In the study, 151 participants were randomised to three groups. One group listened to TENG’s music with binaural beats, another group listened to TENG’s music without binaural beats, and the third group listened to an audiobook. All participants complete a questionnaire to answer some socio-demographic and psychologic questions before and after listening. Among the 151 participants, 32 participants underwent physiological measurement.

“We found that participants who listened to TENG’s music with binaural beats reported lower state-anxiety compared to those who listened to the audiobook. Further analyses revealed that these observations may be specific to participants who reported the highest state anxiety at the beginning of the session,” said Asst Prof Tay.

Similarly for physiological measurement, Asst Prof Tay found increased arousal – as indicated by the tests on skin conductance and greater heart rate variability – was observed among high-state anxiety participants when they listened to TENG’s music with binaural beats. This pattern was also observed among participants who reported low positive affect before listening to the soundtracks. But one caveat was that the sample sizes for the physiological data were small.

Asst Prof Tay said, “Binaural beats have been used in some occupational therapy settings, but it is not widely used in Singapore. Based on our current research, we can conclude that binaural beats may be useful towards relieving anxiety in some populations.”


Year 4 honours students from the occupational therapy programme, Fidessa Ng and Bradley Lam assisted with the data collection for the study. Here, they are demonstrating how participants listened to the audio during the experiment.

Impact of Cultural Background or Music Preference

In the study, Asst Prof Tay found that participants who listened to TENG’s music with binaural beats reported that they were more likely to listen to Chinese music to relieve stress-related studying, compared to those who listened to TENG’s music without binaural beats. 

When played on its own, binaural beats are made up of two tones of different frequencies played to each ear concurrently, and the impact is indifferent to cultural background or music preference.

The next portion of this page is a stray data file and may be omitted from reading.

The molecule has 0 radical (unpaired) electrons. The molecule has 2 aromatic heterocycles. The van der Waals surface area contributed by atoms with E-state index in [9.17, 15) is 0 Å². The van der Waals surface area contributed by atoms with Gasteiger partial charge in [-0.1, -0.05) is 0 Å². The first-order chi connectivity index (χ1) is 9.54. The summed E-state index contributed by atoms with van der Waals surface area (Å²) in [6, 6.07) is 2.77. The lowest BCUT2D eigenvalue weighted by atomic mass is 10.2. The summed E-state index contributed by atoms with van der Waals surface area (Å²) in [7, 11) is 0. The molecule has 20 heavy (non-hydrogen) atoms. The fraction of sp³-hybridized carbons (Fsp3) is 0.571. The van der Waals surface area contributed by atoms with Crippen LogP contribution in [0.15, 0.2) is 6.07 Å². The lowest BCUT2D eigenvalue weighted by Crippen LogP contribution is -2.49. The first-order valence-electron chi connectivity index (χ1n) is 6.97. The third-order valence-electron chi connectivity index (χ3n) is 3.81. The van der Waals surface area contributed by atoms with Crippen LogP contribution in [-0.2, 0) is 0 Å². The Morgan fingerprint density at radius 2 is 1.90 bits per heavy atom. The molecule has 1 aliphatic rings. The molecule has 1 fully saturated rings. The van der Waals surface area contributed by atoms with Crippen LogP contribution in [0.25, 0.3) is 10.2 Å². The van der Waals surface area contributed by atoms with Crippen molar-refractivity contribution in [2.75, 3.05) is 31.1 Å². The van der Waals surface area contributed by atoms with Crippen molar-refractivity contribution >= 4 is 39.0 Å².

He elaborated, “However, certain binaural beats soundtracks, like ours, incorporate binaural beats in music. In our study, we incorporated binaural beats into Chinese instrumental music. As such, we could expect that individuals with a preference for Chinese and/or instrumental music would enjoy our soundtracks more.”

While the study did not specifically investigate the familiarity or appreciation for Chinese instrumental music on the outcomes, Asst Prof Tay found that whether participants listened to Chinese instrumental music, or how frequently they listened to Chinese instrumental music did not influence the findings.

He said, “We measured skin conductance, which is a physiological signal related to a change in sweat gland activity. Compared with self-reports, which are more subjective in nature, this is regarded as a reliable indicator of stress and emotional arousal and an objective measure of stress.”

SIT’s Unique Partnership with The TENG Company


The creative team of the binaural beats project at The TENG Company. (Photo: TENG Company)

This is the first time that SIT faculty has partnered an arts group in a research study. Asst Prof Tay said, “The students and I had an opportunity to learn more about music production. We also had a chance to meet and interact with the musicians at TENG and came away with an understanding of how a music company could be involved in research and education. It was a synergistic collaboration and an experience that we are not typically exposed to within the SIT campus.”


(Photo: TENG Company)

It is also The TENG Company’s first time working with a university, with support from the Singapore Chinese Cultural Centre (SCCC). Dr Wong said, “We were looking for an accredited partner to carry out this research with. After this, we hope to create a series of innovative music products that would be useful as a safe, non-pharmacological means to help people cope with stress and anxiety, or as a complement to medical forms of treatment.”